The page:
Besides having snubbed the Cuban delegation at the Americans' behest, Cuba also accuses Castañeda of conspiring with the U.S. State Department to have Mexico introduce a Cuba-condemning resolution at the UN Human Rights Commission in Geneva. When President Fox, Castañeda, and a Mexican delegation came to Havana on an official visit back in February, it was Castañeda who Cuba claims arranged for a meeting with a group of Cuban dissidents. Though Castro said that the meeting with dissidents "wasn't a problem," Castañeda offended his hosts for sure when he returned to Mexico and announced "Mexico's relations with the Cuban Revolution have ended, and its relations with the Cuban Republic have begun."

Three weeks later in Miami, while inaugurating a new Mexican Cultural Center in the presence of numerous anti-Castro exiles, Castañeda told the audience that "the doors of the Mexican embassy in Havana are open to all Cubans, as is Mexico." His remarks---"taken out of context," he said---were beamed at the island by U.S.-backed Radio Martí the next day and interpreted as an open invitation to occupy the embassy. After failing to gain entry, a group of young men hijacked a local bus and crashed it through the Mexican embassy gates, touching off a violent confrontation with police that resulted in hundreds of arrests. The Cuban government was furious, but blamed the incident on Radio Martí, not Castañeda.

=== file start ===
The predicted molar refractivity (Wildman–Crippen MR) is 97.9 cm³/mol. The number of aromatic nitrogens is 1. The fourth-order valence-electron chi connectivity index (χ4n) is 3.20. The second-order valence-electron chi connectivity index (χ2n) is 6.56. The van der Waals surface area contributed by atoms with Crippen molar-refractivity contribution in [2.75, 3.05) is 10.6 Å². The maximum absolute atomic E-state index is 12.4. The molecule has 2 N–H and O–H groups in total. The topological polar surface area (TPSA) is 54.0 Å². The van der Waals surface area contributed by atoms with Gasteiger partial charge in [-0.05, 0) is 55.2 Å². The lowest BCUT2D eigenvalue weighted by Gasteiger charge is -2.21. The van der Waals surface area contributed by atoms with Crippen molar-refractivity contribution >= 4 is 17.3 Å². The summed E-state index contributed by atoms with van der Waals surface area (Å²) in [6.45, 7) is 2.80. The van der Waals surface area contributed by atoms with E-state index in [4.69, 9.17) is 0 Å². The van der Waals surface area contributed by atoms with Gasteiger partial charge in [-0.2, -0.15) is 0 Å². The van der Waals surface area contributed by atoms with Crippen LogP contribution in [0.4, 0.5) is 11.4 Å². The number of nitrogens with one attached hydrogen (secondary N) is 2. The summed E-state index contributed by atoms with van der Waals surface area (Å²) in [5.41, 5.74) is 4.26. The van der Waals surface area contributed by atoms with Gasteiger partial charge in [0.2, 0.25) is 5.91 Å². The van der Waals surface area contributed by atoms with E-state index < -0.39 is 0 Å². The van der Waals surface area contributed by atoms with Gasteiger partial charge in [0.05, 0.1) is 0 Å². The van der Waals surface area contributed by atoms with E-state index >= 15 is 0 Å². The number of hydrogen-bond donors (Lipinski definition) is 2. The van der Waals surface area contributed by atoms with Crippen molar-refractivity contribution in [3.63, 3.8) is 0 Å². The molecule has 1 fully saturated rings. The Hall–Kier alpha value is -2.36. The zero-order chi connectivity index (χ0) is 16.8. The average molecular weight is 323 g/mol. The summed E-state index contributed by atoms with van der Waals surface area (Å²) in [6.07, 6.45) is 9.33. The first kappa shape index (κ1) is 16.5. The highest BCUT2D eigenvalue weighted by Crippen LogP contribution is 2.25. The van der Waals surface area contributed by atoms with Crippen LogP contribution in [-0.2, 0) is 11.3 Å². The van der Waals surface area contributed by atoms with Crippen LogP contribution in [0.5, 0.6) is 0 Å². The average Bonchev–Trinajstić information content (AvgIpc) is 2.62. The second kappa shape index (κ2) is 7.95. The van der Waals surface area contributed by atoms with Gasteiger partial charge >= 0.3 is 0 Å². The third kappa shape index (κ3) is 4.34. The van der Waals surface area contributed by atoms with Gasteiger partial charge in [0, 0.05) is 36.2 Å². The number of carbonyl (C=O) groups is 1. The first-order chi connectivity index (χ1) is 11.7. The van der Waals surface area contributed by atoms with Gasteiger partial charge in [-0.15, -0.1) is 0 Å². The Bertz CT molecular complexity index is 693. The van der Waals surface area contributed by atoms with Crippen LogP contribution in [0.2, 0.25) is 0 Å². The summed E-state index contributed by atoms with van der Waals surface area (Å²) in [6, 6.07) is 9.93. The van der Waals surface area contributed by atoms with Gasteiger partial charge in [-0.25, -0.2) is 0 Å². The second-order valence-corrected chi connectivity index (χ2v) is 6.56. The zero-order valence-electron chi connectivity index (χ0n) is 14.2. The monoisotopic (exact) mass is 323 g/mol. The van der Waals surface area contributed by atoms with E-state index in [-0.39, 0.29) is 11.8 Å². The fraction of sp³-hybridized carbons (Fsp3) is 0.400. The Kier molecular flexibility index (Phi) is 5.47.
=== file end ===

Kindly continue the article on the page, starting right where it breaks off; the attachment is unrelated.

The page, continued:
The latest controversy involving Castañeda seems to have been the last straw though. Cuba says it has "irrefutable proof" that the Foreign Minister is lying, but has withheld its evidence so as to prevent further damaging relations with Mexico. In the meantime, the Cuban press reports that a number of Mexican lawmakers are calling for an explanation from Castañeda, and others are calling for his outright resignation. If nothing more is heard from Castañeda, Cubans officials are likely to run out of patience and come forward with their mysterious "irrefutable proof"---regardless of its consequences for Cuba-Mexico relations.